Comparison of the pathological features of the different genotypes was done using the Mann–Whitney U‐test and statistical significance was defined for P < 0.05. All data are reported as means ± SD. To discriminate the distribution of axon sizes in femoral quadriceps nerves of the different genotypes, the Kolmogorov–Smirnov test was applied. Statistical analysis of the data was performed using MS Excel (Microsoft GmbH, Stuttgart, Germany) and SYSTAT (SPSS Inc., Chicago, USA). The graphs were constructed using SigmaPlot 2001 (SPSS Inc.).


In order to test the possibility that immune cells may play a role in the peripheral neuropathy of cx32def mice (cx32–/– and cx32y/– genotypes), we evaluated the number of CD8‐ and F4/80‐positive cells in femoral quadriceps nerves of cx32def and cx32wt mice. Indeed, CD8‐positive T‐cells and F4/80‐positive macrophages were significantly elevated in the cx32def mice (P < 0.05) (Fig. 1), with macrophages outnumbering T‐cells by a factor of ∼15.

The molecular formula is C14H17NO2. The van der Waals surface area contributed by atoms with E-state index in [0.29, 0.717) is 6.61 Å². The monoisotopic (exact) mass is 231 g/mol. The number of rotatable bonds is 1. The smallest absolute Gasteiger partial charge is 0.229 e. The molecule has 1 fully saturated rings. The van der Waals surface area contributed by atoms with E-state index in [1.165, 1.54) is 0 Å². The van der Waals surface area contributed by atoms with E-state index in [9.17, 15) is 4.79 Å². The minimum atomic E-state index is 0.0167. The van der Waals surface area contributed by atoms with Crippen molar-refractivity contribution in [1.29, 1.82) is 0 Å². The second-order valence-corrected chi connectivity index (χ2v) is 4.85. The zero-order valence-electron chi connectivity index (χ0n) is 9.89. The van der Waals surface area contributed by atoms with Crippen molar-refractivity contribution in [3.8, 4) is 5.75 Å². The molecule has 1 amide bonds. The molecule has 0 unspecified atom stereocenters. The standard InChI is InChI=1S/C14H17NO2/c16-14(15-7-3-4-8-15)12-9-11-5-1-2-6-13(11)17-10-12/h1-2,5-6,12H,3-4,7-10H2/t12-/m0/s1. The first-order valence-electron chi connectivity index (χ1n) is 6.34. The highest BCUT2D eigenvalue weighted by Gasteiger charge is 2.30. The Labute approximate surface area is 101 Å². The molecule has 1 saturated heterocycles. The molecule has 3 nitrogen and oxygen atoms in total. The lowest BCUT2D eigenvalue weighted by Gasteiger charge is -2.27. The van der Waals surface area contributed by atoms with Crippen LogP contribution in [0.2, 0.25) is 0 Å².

Fig. 1 Quantification of (A) CD8‐ and (B) F4/80‐positive cells, and (C) representative immunohistochemistry with F4/80 antibodies on cryosections of femoral quadriceps nerves of cx32wt and cx32 mutant mice, either with or without RAG‐1 deficiency. (A) Elevated numbers of CD8‐positive cells can be seen in cx32def/RAG‐1+/? mice, whereas these cells are barely detectable in all other genotypes. Five mice of each genotype were investigated. Columns indicate mean values plus SD. (B) F4/80‐positive macrophages are strongly upregulated in cx32def/RAG‐1+/? mice. In comparison, in cx32def/RAG‐1–/– mice there are fewer macrophages than in cx32def/RAG‐1+/? mice. Mice with cx32wt expression show basic levels of resident macrophages irrespective of RAG‐1‐genotype. **Statistical significance between macrophage numbers in cx32def/RAG‐1+/? and cx32def/RAG‐1–/– mice (P < 0.01). Five mice of each genotype were investigated. Columns indicate mean values plus SD. (C) F4/80‐positive cells are rare in cx32wt mice (left), but substantially elevated in cx32def/RAG‐1+/? mice (middle). In addition, F4/80‐positive cells are more rounded and/or larger in comparison with macrophages of cx32wt mice, probably reflecting an activated or phagocytic state. In cx32def/RAG‐1–/– mice (right), the number of F4/80‐positive cells is clearly reduced in comparison with cx32def/RAG‐1+/? mice. Bars: 20 µm.